Want, should, will

While spelunking my network of assumptions, I often find it helpful to understand what animates my actions. What are the underlying stories that shape how I behave? Over time, I ended up with this simple framework of sorting my stories into three buckets: want, should, and will.

The “want” is the bucket where cravings and aversions live. “I want ice cream. I don’t want to be alone.” The “want” forces are lightning quick. They’re here before I know it, impulsive and somehow innate. “Wants” feel urgent and important, yet they are indiscriminate: there are many specific ways to satisfy them. Ice cream might be swappable for reading a fun book.

The “should” bucket is occupied by stories learned from experience. “I should put away the food before it spoils. I should be a good neighbor.” The “should” stories represent my understanding of the rules that make the world go, identities imposed or uncovered. “Shoulds” feel rigid and immovable, but they are also full of errors and gaps. Some of these were learned very early in life and encased in the amber of my mind. The lack of subtlety in “I should be nice to others,” if left unexamined, can quickly get me into the trap of insincere manipulation.

Finally, deliberate and persevering stories fall into the “will” bucket. “I will work extra time to finish the task. I will do push-ups every day.” The “will” stories feel like exercising agency.  Here’s where I need to pay special attention. More often than not, these stories are animated by other stories. Looking at “I will study hard for the exam… because I should be a good student” reveals that the seemingly deliberate choice to study (will) is animated by conforming to an identity (should). Whenever I find that a “will” is animated by a “should” or a “want,” there’s a chance that I am deceiving myself. There’s less agency in that causal chain than I’d like to believe.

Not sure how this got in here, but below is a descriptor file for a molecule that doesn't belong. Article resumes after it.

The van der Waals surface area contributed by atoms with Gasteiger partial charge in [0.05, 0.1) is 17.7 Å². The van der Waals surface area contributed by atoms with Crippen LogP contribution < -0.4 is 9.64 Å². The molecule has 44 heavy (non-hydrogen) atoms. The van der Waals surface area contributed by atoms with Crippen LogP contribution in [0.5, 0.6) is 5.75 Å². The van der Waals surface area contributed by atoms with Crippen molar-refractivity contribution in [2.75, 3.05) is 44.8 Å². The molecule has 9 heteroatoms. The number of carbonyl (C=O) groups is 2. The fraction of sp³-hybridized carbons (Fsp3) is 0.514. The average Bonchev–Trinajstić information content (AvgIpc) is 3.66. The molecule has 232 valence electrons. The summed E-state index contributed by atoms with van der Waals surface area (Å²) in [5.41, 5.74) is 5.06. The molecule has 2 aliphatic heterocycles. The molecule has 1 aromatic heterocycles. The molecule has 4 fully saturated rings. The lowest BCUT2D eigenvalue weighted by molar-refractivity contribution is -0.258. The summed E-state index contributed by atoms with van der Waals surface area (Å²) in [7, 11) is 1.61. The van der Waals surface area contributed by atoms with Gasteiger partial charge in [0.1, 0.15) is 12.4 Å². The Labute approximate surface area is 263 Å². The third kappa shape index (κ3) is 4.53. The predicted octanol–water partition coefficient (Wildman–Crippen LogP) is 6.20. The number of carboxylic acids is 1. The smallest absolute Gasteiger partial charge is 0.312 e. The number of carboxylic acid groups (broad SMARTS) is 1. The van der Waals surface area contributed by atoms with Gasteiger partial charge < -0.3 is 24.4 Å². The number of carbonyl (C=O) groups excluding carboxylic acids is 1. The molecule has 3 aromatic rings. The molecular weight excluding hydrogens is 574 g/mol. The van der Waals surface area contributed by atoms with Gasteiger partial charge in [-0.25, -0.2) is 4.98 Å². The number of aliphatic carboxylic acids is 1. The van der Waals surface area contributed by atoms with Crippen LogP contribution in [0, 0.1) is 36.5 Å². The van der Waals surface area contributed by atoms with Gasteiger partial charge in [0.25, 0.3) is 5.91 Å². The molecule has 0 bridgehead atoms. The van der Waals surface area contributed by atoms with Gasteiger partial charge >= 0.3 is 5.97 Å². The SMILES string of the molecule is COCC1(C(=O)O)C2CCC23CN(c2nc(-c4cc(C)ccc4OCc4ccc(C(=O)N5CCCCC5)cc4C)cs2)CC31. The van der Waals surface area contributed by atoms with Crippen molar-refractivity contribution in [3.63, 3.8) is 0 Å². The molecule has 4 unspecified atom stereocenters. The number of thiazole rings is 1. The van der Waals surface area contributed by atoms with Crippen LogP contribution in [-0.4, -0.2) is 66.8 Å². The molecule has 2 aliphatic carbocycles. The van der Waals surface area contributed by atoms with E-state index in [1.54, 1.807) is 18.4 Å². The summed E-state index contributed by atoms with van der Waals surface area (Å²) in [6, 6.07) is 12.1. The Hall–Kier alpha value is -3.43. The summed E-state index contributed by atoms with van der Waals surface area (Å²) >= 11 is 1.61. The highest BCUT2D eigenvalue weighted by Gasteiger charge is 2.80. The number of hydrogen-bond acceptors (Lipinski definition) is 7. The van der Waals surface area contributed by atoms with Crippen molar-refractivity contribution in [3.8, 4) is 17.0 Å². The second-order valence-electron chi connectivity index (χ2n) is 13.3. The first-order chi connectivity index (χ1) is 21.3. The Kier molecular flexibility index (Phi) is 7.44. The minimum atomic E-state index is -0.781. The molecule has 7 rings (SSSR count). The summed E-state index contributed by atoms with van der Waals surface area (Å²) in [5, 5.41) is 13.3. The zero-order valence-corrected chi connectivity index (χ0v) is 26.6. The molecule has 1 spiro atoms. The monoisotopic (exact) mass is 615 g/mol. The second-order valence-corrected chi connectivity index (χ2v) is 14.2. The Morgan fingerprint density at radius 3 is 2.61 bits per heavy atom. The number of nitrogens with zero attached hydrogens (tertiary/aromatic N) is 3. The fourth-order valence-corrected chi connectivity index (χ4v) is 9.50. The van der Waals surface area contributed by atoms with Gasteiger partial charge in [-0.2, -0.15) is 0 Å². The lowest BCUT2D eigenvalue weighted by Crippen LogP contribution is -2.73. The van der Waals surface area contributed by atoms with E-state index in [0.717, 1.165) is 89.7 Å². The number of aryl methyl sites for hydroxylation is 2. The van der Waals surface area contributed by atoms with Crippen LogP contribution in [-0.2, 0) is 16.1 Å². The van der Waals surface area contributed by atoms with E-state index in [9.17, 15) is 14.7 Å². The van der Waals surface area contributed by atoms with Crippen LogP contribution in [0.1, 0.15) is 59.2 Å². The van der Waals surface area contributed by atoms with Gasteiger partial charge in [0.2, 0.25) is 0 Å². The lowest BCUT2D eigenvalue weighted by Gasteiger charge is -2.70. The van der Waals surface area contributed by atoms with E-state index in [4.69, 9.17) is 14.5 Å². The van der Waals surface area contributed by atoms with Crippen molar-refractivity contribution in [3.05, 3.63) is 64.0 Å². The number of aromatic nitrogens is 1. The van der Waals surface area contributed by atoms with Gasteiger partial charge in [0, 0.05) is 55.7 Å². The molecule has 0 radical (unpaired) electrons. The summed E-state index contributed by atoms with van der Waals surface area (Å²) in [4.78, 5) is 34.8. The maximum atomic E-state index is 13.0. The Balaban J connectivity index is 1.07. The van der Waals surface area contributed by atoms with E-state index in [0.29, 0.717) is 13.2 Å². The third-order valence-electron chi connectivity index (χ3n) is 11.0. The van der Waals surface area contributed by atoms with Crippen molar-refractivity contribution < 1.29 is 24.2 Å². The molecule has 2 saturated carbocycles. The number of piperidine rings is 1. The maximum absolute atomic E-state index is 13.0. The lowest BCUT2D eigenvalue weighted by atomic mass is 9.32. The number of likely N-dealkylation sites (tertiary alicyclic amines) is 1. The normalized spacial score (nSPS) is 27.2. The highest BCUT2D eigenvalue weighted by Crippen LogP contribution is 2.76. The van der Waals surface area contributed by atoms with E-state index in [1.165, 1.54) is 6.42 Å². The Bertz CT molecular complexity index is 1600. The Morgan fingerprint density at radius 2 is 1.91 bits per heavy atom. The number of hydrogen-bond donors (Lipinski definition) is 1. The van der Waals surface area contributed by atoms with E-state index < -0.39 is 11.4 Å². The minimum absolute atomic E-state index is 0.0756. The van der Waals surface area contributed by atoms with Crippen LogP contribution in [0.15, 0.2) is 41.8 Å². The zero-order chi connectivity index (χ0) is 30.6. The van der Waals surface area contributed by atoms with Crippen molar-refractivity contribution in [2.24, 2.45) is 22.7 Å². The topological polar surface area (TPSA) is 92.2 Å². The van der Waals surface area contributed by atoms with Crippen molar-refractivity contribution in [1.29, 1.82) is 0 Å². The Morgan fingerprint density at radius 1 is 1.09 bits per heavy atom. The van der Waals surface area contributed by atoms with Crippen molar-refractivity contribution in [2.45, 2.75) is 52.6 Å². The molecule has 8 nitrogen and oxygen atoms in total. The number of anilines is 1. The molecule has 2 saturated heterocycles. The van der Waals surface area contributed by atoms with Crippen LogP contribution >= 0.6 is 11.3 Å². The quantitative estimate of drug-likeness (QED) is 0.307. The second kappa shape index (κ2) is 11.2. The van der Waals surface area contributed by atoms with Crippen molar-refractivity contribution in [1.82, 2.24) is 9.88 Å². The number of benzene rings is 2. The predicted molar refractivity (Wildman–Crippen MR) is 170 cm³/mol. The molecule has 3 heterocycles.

This framework helps the most in situations where I feel stuck or caught up in a vicious cycle. Taking a quick breather and labeling the stories, I can turn each over and apply a corresponding move: discern the animating story behind the “will,” swap for a different outcome in a “want,” examine a “should” to enrich it with subtlety. Each move has potential to open up my option space even in seemingly hopeless situations.

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